"You use credit cards online because it's convenient, and then you discover it's not so convenient," she said. "You expect a company to protect its customers' data and it's disconcerting when you discover that's not happening. We're also dealing with a new caliber of thief that steals online."

Schwartz and her husband learned their information had been compromised when one of their credit card providers reported suspicious purchases being made on the Internet with her card number.

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"Someone got hold of the credit card number and spent a little over $1,000 on computer items -- routers, broadband and membership subscriptions for online computer publications and services," she said.

While she doesn't know for certain how her data was compromised, Schwartz is pretty confident the problem was tied to the Xbox Live program her son was using via her home computer.

"To play programs on Xbox live, our firewall had to be turned off, so we were wide open," she said. "I knew the firewall had to come down and didn't like it. My son was supposed to put it back up after using the program but must have forgotten at some point. In hindsight, though, the damage may have been done while he was using the program."

She believes someone exploited that weakness and accessed the credit card number used specifically for the Xbox Live program, which was stored online.

"The person who did this wasn't very sophisticated," she said. "They were out for some hit-and-miss items, the goal being to buy a few things."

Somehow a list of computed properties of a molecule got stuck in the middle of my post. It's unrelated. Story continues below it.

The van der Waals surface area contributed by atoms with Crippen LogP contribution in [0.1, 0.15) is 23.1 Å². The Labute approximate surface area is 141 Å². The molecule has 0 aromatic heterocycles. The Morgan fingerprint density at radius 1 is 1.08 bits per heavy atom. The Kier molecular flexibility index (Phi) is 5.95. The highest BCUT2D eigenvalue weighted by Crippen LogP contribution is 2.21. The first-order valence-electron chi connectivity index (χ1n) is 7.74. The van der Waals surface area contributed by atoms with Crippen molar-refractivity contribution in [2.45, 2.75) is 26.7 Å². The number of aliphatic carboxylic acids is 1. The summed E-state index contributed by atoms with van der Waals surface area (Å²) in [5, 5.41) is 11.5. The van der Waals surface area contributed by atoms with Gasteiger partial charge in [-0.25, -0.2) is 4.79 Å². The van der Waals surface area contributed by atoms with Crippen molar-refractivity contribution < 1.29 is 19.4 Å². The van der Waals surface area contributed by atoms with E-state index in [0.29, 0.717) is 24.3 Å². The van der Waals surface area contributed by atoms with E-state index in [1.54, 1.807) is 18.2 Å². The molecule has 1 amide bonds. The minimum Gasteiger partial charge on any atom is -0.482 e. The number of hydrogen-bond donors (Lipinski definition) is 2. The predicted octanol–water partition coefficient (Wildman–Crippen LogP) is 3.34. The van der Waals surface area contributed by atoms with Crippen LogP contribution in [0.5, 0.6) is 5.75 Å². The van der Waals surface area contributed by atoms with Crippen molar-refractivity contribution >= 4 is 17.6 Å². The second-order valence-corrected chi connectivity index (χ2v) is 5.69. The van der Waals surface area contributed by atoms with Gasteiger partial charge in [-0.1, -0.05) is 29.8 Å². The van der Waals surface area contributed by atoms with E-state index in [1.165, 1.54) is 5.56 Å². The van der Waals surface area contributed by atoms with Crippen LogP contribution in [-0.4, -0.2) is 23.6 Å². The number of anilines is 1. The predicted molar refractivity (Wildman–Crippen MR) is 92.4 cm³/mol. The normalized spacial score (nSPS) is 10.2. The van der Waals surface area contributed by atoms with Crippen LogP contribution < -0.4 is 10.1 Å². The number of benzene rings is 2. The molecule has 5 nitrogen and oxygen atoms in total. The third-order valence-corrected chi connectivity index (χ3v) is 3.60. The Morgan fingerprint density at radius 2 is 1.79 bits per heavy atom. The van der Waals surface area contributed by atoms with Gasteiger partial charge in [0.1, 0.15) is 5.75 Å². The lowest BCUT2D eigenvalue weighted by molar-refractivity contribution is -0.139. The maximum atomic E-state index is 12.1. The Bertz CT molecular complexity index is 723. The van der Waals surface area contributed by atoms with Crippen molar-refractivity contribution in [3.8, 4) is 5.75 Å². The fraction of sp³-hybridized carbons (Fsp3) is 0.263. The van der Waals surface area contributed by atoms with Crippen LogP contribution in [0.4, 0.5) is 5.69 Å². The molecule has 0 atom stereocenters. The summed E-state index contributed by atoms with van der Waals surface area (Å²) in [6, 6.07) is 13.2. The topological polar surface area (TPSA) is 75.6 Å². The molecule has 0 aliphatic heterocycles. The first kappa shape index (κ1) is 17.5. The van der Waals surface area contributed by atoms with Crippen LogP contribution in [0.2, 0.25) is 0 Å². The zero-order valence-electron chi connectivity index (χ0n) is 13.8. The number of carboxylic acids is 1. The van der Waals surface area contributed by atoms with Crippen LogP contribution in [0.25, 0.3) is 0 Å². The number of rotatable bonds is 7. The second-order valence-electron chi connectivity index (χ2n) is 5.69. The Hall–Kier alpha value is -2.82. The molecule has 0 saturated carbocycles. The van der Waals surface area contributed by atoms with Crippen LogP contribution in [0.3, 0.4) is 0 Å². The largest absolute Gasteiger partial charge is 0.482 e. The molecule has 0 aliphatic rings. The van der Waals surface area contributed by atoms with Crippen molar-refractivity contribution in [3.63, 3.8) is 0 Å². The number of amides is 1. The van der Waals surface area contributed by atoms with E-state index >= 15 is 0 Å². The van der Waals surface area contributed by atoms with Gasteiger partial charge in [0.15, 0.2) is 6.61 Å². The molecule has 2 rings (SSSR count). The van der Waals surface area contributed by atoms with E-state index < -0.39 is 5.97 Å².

The incident left her feeling vulnerable and less trusting of online commerce. She also suffered with the hassle of getting another credit card and notifying companies who took payments from the old credit card once a month.

Lessons learned
After cleaning up the mess, Schwartz took steps to ensure she wouldn't be victimized again. For starters, the Xbox program is no longer used on the computer where she keeps personal data. She also changes her password more frequently now, and will only use one credit card for online transactions instead of the two she used to use. She also checks her online credit card statements more doggedly to make sure there are no suspicious charges.

She decided to tell her story so that others might take steps to protect themselves after sharing her experience with a friend who works for the Fraud Resource Group.

The Fraud Resource Group investigates and works to prevent online fraud. One of the weapons it tries to direct people toward is a product from Edison, N.J.-based security vendor StrikeForce Technologies Inc. called GuardedID, which is designed to encrypt data so it can't be harvested by keyloggers.

While such tools could go along way in protecting people from ID theft, Schwartz said it's most important to pay attention to what companies are doing with their customer's data.

"People think this can't happen to them. But it can happen to anyone," she said.